Some of the top things to consider are:

  • What is your budget?
  • Is the horse just for you or other members of the family?
  • Do you want a schoolmaster that can teach you and help you improve? Don’t be put off by older horses. They know their job and, with proper care, can go on for many years.
  • If buying a youngster or green horse, do you have the knowledge and experience to bring it on? Don’t believe that you can learn together as this is very dangerous.
  • You want a horse you will feel comfortable on, so what size should you get? Avoid too big and too small.
  • What type of work will you require the horse to do?
  • Mare or gelding? Geldings are typically easier to handle. Mares can be challenging and temperamental, especially when they are in season. However, it depends on the individual horse, so don’t necessarily be put off by a mare.

Sometimes older horses are the most reliable!

How to Find a Suitable Horse

So, how do you find the right horse for you?

First, ask an experienced person, such as your riding instructor or a knowledgeable friend, if they know of any suitable horses for sale. Otherwise, search for adverts in local and national equestrian magazines and on equine websites that have horses for sale.

The most important point to consider when buying a horse is a good temperament. Look for terms such as “bombproof,” “steady and reliable,” “easy to do,” “snaffle mouth” and “quiet.”

Avoid terms like “needs experienced or strong rider,” “green,” “very forward going,” and “has potential.” These are clear indicators that the horse needs training or is difficult to ride. The advert should also state that the horse is good to catch, lunge, shoe, clip and trailer with no vices. Make a note of any omissions so you can ask the owner.

Questions to Ask the Owner Before Viewing a Horse

Once you have found certain horses that you consider suitable, contact the owners to learn more. Discover as much as you can so you can tell if the seller is genuine or not, and whether the horse sounds right for you. That way you can avoid a wasted journey.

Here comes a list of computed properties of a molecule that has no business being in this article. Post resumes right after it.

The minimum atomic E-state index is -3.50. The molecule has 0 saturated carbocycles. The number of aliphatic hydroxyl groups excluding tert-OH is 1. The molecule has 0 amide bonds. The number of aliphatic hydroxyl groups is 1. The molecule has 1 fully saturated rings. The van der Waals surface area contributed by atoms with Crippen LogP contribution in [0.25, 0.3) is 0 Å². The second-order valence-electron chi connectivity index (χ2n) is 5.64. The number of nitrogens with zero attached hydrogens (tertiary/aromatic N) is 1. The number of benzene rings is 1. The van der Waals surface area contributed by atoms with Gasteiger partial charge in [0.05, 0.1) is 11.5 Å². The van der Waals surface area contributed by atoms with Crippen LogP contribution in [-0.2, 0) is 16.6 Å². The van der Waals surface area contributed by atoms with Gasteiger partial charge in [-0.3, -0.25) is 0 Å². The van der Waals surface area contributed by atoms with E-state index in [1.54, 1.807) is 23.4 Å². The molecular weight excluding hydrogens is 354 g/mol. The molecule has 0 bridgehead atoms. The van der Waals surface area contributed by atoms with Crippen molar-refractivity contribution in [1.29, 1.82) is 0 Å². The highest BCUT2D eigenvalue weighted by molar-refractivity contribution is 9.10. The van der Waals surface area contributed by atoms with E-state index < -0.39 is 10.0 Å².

Questions to include are:

  • Does the horse have a good temperament?
  • Is he good to handle?
  • Is he good to catch, tack up, clip, shoe, trailer, lunge?
  • What is his experience?
  • How long has the current owner had him?
  • Why is he being sold?
  • Is he good to ride out both alone and in the company of other horses?
  • Is he good in traffic?
  • Does he have any vices?
  • Has he ever reared, bucked, or bolted?
  • Is he spooky?
  • What kind of bit is used when riding?
  • Is he ridden with any training aids and why?
  • Does he have a competition record?
  • How is his behavior at shows?
  • What is he like with other horses?
  • Does he require any special shoeing?
  • What is he fed/does he need supplements?
  • How often is he currently ridden? Must he be ridden every day?
  • Has he had any lameness or illness?
  • Has he ever had colic?
  • Are his vaccinations, worming, and teeth floating up-to-date?
  • Does he have a passport?

Also, ask the owner if they have any videos of the horse that you can watch before attending a viewing.

If you want a horse for jumping, make sure they can jump!

Viewing Horses for Sale

Once you have decided that a horse is worth trying, arrange to go and see it with an experienced person, like your riding instructor. When trying out horses, trust your instincts. You want to feel happy and safe with any horse you intend to buy.